• comment
    • Author: Dagdage
    I saw the photo in a magazine of a huge family of clones and the father, and thought this might be quite an interesting one-off drama, it turns out it wasn't what I had in mind at all, based on the play by Caryl Churchill. Basically Rhys Ifans (presumably the real one) comes home to his father Tom Wilkinson explaining about "a number! of clones roaming the streets, and the father insists there was only meant to be one. He reveals Ifans was created from the DNA of his former body, after he was killed somehow, and Wilkinson had him copied for the same son instead of tyring for a new child, he wasn't expecting the experts to make more than one, that wasn't in the deal. This one-hour drama is mainly just lots of chatting between Ifans and Wilkinson, you only see all the clones at the end when they are having a family get together, and then pose for that photo obviously. Not much action or spectacle, but I can imagine that is what is the stage play was like, simple, but with some good dialogue quite effective. Good!
  • comment
    • Author: Terr
    (I guess I have included some spoiler-like elements)Having seen the Churchill play before an, I suppose, having an eye for setting or camera angles, this adaptation reminded me a lot of certain (low budget, I guess) BBC2/Channel TV dramas from the '80s/'90s which dealt with serious, current issues but nearly always in a harrowing or austere setting, and left me, as a younger man confused and isolated. Strangely as an older man (and I am struck by the focus on patriarchy in this movie, right down to the very last shot depicting the father holding (presumably) a grandchild, a child of one of his cloned sons, all the way to this urgency in older men to apologise for wrongs done). I have it 8/10 for the superb performances of the two venerable actors, the honest if stark adherence to the original play, but ultimately for (and some reviewers said they disliked it after a while) the very realistic talking over which occurs in those "serious conversations" in families where an observer would be forgiven for thinking nobody was listening to anybody else...but this is how man families interact. I found myself empathising with the father/perpetrator but also hating him in equal measures. The three "clones" we encounter seem to reflect the shock, anger, incredulity I would imagine anybody would experience when encountering such a revelation. It was certainly dramatic and very definitely emerging from theatre and perhaps this is why some reviewers were either apathetic or openly scornful, but this is precisely why I've enjoyed it a few times now. Definitely one for a film studies course as opposed to chatting enthusiastically about it in a cafe until 3am.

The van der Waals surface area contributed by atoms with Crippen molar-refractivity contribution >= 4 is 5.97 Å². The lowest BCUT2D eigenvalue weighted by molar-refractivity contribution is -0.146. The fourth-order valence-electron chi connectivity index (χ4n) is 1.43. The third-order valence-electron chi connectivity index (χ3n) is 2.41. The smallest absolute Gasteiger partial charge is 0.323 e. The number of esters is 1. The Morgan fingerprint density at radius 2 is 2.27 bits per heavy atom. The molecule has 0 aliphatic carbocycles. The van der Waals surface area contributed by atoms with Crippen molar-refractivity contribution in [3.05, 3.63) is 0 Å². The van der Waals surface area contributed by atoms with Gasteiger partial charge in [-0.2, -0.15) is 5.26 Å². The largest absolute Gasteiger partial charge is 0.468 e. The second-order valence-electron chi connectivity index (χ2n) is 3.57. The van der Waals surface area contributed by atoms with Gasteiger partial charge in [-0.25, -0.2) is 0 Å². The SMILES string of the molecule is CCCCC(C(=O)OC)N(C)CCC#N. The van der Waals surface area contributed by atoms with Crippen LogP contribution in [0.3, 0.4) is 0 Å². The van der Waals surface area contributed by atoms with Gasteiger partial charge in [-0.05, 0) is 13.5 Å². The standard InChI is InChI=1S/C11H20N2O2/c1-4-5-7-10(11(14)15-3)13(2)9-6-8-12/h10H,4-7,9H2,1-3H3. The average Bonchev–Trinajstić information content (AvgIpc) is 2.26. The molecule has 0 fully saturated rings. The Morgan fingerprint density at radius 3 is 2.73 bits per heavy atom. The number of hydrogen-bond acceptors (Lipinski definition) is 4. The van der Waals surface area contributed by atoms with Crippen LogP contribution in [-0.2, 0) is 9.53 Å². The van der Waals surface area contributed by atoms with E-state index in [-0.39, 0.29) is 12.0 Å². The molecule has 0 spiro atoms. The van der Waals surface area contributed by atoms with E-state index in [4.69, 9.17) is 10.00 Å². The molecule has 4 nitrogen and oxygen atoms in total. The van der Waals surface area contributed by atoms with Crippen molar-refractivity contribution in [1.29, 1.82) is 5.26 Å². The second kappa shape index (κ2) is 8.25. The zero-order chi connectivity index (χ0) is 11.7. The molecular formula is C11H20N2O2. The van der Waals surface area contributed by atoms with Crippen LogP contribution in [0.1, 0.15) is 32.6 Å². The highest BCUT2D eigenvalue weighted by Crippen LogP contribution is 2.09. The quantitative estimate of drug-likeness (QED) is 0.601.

• Credited cast:
    Rhys Ifans Rhys Ifans - Salter's Sons
    Tom Wilkinson Tom Wilkinson - Salter